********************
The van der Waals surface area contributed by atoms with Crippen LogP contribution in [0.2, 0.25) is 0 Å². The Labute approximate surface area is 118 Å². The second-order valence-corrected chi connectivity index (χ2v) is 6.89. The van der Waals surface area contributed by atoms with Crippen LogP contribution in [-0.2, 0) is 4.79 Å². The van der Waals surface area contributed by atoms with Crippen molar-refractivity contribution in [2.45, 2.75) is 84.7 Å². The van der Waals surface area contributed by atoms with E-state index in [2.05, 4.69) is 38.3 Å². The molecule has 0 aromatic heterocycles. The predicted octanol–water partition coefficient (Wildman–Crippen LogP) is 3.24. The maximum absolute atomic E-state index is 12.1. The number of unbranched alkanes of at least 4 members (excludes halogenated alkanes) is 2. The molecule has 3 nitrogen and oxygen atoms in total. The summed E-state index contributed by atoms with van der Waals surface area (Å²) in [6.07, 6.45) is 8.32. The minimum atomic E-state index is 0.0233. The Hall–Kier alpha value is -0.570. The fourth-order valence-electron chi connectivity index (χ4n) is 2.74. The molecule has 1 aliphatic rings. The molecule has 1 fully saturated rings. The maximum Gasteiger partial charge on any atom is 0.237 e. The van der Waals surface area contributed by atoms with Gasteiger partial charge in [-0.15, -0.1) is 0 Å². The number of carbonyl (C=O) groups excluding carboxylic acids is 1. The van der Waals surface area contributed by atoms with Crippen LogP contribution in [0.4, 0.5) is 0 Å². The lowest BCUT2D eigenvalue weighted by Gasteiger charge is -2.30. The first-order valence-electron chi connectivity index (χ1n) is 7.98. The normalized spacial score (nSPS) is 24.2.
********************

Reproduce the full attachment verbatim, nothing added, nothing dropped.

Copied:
The van der Waals surface area contributed by atoms with Crippen LogP contribution in [0.2, 0.25) is 0 Å². The Labute approximate surface area is 118 Å². The second-order valence-corrected chi connectivity index (χ2v) is 6.89. The van der Waals surface area contributed by atoms with Crippen LogP contribution in [-0.2, 0) is 4.79 Å². The van der Waals surface area contributed by atoms with Crippen molar-refractivity contribution in [2.45, 2.75) is 84.7 Å². The van der Waals surface area contributed by atoms with E-state index in [2.05, 4.69) is 38.3 Å². The molecule has 0 aromatic heterocycles. The predicted octanol–water partition coefficient (Wildman–Crippen LogP) is 3.24. The maximum absolute atomic E-state index is 12.1. The number of unbranched alkanes of at least 4 members (excludes halogenated alkanes) is 2. The molecule has 3 nitrogen and oxygen atoms in total. The summed E-state index contributed by atoms with van der Waals surface area (Å²) in [6.07, 6.45) is 8.32. The minimum atomic E-state index is 0.0233. The Hall–Kier alpha value is -0.570. The fourth-order valence-electron chi connectivity index (χ4n) is 2.74. The molecule has 1 aliphatic rings. The molecule has 1 fully saturated rings. The maximum Gasteiger partial charge on any atom is 0.237 e. The van der Waals surface area contributed by atoms with Gasteiger partial charge in [-0.15, -0.1) is 0 Å². The number of carbonyl (C=O) groups excluding carboxylic acids is 1. The van der Waals surface area contributed by atoms with Crippen LogP contribution in [0.4, 0.5) is 0 Å². The lowest BCUT2D eigenvalue weighted by Gasteiger charge is -2.30. The first-order valence-electron chi connectivity index (χ1n) is 7.98. The normalized spacial score (nSPS) is 24.2.